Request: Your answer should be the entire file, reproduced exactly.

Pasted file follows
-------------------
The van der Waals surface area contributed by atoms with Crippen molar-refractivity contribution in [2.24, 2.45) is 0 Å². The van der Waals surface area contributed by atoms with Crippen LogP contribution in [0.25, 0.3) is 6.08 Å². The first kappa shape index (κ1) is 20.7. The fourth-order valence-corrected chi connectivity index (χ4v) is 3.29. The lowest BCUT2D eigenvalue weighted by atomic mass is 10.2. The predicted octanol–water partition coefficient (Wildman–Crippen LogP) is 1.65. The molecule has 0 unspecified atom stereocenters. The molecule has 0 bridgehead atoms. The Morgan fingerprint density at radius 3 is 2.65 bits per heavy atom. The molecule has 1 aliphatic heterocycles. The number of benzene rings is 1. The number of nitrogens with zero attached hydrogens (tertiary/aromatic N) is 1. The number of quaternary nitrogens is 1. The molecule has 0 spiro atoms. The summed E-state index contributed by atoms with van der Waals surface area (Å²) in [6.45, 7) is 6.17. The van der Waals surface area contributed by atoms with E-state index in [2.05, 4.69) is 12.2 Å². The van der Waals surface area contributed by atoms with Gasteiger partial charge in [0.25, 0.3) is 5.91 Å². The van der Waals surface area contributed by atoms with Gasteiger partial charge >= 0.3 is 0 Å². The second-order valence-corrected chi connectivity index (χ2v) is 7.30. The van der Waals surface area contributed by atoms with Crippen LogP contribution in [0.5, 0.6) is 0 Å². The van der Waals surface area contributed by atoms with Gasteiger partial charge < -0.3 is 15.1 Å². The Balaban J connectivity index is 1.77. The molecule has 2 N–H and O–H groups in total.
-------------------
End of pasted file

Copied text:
The van der Waals surface area contributed by atoms with Crippen molar-refractivity contribution in [2.24, 2.45) is 0 Å². The van der Waals surface area contributed by atoms with Crippen LogP contribution in [0.25, 0.3) is 6.08 Å². The first kappa shape index (κ1) is 20.7. The fourth-order valence-corrected chi connectivity index (χ4v) is 3.29. The lowest BCUT2D eigenvalue weighted by atomic mass is 10.2. The predicted octanol–water partition coefficient (Wildman–Crippen LogP) is 1.65. The molecule has 0 unspecified atom stereocenters. The molecule has 0 bridgehead atoms. The Morgan fingerprint density at radius 3 is 2.65 bits per heavy atom. The molecule has 1 aliphatic heterocycles. The number of benzene rings is 1. The number of nitrogens with zero attached hydrogens (tertiary/aromatic N) is 1. The number of quaternary nitrogens is 1. The molecule has 0 spiro atoms. The summed E-state index contributed by atoms with van der Waals surface area (Å²) in [6.45, 7) is 6.17. The van der Waals surface area contributed by atoms with E-state index in [2.05, 4.69) is 12.2 Å². The van der Waals surface area contributed by atoms with Gasteiger partial charge in [0.25, 0.3) is 5.91 Å². The van der Waals surface area contributed by atoms with Gasteiger partial charge >= 0.3 is 0 Å². The second-order valence-corrected chi connectivity index (χ2v) is 7.30. The van der Waals surface area contributed by atoms with Crippen LogP contribution in [0.5, 0.6) is 0 Å². The van der Waals surface area contributed by atoms with Gasteiger partial charge < -0.3 is 15.1 Å². The Balaban J connectivity index is 1.77. The molecule has 2 N–H and O–H groups in total.